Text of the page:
Texas Educator Helps Catholics Understand Past, Present and Future Relationship between Jews and Catholics
The study of the moral and religious implications of the Holocaust are vital first and foremost to memorialize the victims of the Shoah, but furthermore to address the underlying issues that continue to resurface in schools, neighborhoods and nations. Educators are impelled to confront the pressing questions of the day, from bullying in the hallways to racial and religious discrimination, to even the larger questions of genocide that still threaten the human community. The history of the Holocaust provides a platform for understanding the underlying currents and causes of such horrific actions that begin when prejudicial distinctions are made concerning a specific group of people. Pope John Paul II, in his address on the 1994 commemoration of the Shoah, invoked society's remembrance:
We would risk causing the victims of the most atrocious deaths to die again if we do not have an ardent desire for justice, if we do not commit ourselves to insure that evil does not prevail over good as it did for millions of children of the Jewish people. Humanity cannot permit all that to happen again.
Students have demonstrated the impact of Holocaust education on their attitudes and lives. In reference to the reoccurring genocide that the world has witnessed, one young man acknowledged that "although it seems what happened in the Holocaust would not happen again, it did. The extermination of a specific ethnic group occurred again in Rwanda, Africa." Another student noted that "we must love, care for and serve our neighbor. I learned from my study of the Holocaust that we have a responsibility to fight for the dignity of all human beings and that all people share solidarity rooted in our Godgiven nature." This statement gives witness to the power of Holocaust education in conscience formation and identification with others.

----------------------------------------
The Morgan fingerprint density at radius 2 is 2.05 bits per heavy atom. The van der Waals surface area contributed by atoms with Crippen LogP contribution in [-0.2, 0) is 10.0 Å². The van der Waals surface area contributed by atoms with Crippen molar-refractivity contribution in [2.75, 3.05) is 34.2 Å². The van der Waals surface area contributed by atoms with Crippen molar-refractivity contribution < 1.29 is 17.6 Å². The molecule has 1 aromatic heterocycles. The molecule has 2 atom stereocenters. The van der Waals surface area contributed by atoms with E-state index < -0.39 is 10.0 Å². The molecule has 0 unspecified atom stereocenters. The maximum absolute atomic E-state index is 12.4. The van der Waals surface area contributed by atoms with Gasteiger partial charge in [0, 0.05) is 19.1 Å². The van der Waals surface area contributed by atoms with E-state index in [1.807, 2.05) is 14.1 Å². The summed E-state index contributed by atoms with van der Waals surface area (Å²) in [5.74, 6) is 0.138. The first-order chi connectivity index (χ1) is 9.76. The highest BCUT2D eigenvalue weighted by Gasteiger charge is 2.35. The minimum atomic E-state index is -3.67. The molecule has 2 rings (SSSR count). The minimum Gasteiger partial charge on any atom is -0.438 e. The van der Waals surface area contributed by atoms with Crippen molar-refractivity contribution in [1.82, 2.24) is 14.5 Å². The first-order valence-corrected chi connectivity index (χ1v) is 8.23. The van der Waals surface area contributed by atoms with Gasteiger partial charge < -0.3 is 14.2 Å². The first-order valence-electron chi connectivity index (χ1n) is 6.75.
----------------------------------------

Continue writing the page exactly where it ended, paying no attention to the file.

Web Site with Catholic Focus
The study of the Holocaust in Catholic schools is both exciting and challenging. The Web site, Holocaust Resources for Catholic Educators (http: //www.gexweb.com/holocaust/), was created specifically to focus on the Holocaust with specific reference to the Catholic understanding of the past, present and future relationship between Jews and Catholics.
Of particular importance is the extensive listing of church documents pertaining to the Jewish people and Judaism, including links to first century writings and the present-day inspirational sermons of Pope John Paul II. Understanding the progression of attitudes and practices through this 2000-year history is essential in promoting mutual respect between Catholics and Jews. The site provides a glimpse of the Catholic response to the Holocaust as presented in actual articles extracted from American Catholic newspapers dating from 1939 to 1945.
Variety of Sources
The Web site employs various sources in examining the Catholic response during the Holocaust. Evidence indicates that while Catholics were victimized by the Nazi regime, other Catholics collaborated with Nazi efforts. On the one hand the Web site includes Father Coughlin, the "radio priest" who espoused antiSemitism in the United States. On the other hand, Father Bernhard Litchenberg, the German priest who protested against Kristallnacht and later died on the way to Dachau, represents a contrasting image. The Web site makes lesson plans available to explore these complexities of the Catholic response.
Links on the Web site provide a look at the actions and statements of the Nazis against Christians. One area of interest is a link to the Nuremberg file "The Nazi Master Plan: The Persecution of the Christian Churches." This document, along with statements and actions of the Nazi regime, gives yet another vital piece of information in accurately assessing and teaching about Catholics and the Holocaust. Editorial cartoons mocking the faith and religious practices of the Catholic Church featured in Nazi newspapers are included also. …